Circles at Crockett are uniquely suited for these complicated dynamics. While punitive discipline might address the behavior, restorative practices like those students learn in SOAR, speak to the pain behind the outbursts. 

“SOAR gives us a place to express ourselves, and a space where everyone can just say what they need to say,” said junior Daniella de Guzman. 

Community circles gather students to address harm done and feelings hurt, but instead of doling out punishments according to a policy handbook, each member of the circle can say what they need. Even the offending party gets the chance to express the unmet needs or pain that led to their hurtful actions. Addressing the pain keeps them in the community, and accountable to it. 

Arteaga knows the power of circles to sustain community, not just as a facilitator in schools, but as a participant.  As an Indigenous person whose ancestors were colonized out of their home and identity, ceremony is critical to her understanding of her own heritage. She participates in circles with the broader Indigenous community in Austin, and confers with the people there about how to best facilitate the practice in schools. 

It’s a careful balance, she said. Some aspects of ceremony need to be exclusive to Indigenous communities, because of the long history of cultural appropriation. 

Circles are a sacred part of the governance, community preservation, and identity of Indigenous groups, Arteaga explained, and were part of the religious and cultural practices outlawed for most of the history of the United States until the 1978 American Indian Religious Freedom Act.

While she recognizes the circles happening at school will be inherently less authentic to Indigenous culture—the circles in the SOAR class are named after the houses in the Harry Potter series—Arteaga wants them to be respectful of it as they gather around a centerpiece—often a fire—and designating a talking piece to pass from person to person.

“If we knew the history and how Indigenous people literally lost their lives to maintain these practices, we probably would treat it with a little more respect,” Arteaga said.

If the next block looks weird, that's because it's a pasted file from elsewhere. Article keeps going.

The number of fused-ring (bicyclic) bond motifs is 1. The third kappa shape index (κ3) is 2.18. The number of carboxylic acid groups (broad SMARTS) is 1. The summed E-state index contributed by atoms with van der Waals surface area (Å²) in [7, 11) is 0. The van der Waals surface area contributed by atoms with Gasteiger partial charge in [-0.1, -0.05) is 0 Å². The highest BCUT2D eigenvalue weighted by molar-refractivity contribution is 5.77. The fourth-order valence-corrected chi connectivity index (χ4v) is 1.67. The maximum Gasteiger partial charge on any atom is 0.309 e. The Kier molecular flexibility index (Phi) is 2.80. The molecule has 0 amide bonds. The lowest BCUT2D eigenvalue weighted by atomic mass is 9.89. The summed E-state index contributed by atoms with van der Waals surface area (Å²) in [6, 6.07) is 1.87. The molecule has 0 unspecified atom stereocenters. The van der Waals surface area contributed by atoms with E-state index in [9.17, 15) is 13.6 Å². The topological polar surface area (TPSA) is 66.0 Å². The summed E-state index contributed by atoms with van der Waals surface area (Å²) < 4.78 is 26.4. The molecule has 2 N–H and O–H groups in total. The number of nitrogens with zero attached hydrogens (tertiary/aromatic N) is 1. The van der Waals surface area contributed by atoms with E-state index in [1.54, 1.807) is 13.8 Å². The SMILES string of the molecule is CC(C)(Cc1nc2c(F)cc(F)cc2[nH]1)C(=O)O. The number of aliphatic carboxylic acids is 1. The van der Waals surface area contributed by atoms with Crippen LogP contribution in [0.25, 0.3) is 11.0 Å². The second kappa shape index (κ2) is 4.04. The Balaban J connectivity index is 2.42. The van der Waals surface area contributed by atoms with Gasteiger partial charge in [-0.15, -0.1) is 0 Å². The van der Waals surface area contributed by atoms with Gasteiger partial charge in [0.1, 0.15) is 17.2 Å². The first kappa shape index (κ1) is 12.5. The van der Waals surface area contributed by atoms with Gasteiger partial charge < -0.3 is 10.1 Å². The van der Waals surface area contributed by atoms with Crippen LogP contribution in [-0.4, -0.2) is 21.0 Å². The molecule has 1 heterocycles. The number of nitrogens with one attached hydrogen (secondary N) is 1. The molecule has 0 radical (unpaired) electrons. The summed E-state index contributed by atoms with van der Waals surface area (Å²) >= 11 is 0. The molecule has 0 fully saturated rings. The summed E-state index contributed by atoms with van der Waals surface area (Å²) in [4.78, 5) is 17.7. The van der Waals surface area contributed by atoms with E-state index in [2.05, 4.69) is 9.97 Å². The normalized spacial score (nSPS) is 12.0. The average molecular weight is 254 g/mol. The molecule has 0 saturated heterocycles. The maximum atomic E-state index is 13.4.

While she sometimes has to educate students and teachers simultaneously, the teacher for the SOAR class had the kids well-versed and acclimated to circles, Arteaga said. With the additional grounding in history and tradition, the SOAR students have been able to facilitate on their own. Her goal is for more students and adults on campus to be able to do the same, so that circles become a regular and reliable resource. Skilled listeners and communicators can strengthen the entire support network of the school.

Freshman Will Haskell actually did learn a lot about himself during the pandemic, he said, and he knew that what he’d learned about his own mental health would help his friends, but after two years online, starting the conversation in person is challenging. “SOAR has helped me to be able to actually talk about it,” Haskell said. 

Knowing how to offer help is one skill the kids are developing, so is asking for help. Circles teach them the importance of asking for consent in both roles.

A lot of kids seemed totally dissociated— disconnected from their thoughts, feelings, and emotions, Swearingen said. They shove the feelings down to make it through the day, and some then overshare with their friends online. She calls it “trauma-dumping” and says it’s almost a trend now. 

When one person posts about a mental health challenge, she said, their comments will often fill with others echoing the complaint, or even seeming to “one-up” the severity of the original poster’s distress. “If we can at least tone it down a little bit, it would help a lot.”

Even when it’s not competitive, she said, rarely do teens ask for consent before sharing their burdens via social media or direct messages. They don’t check to see if the recipient is in the right place to receive the extra weight. For two years students were isolated from each other in real life, she said, but grew accustomed to constant, around-the-clock access to one another on social media.

“It’s an expectation that has been set and it’s very uncomfortable,” Swearingen said.

Circles provide a structured way for students to listen, to see that others are going through their own struggles, without immediately hopping on board to trauma-dump. When the talking piece moves to their hands, they will have a turn. 

That predictable, structured place to safely share is critical, especially for students who want to take on society’s bigger challenges, Swearingen said. “It puts us in a spot where we can be vulnerable with each other, and because we can be vulnerable together we can be productive.”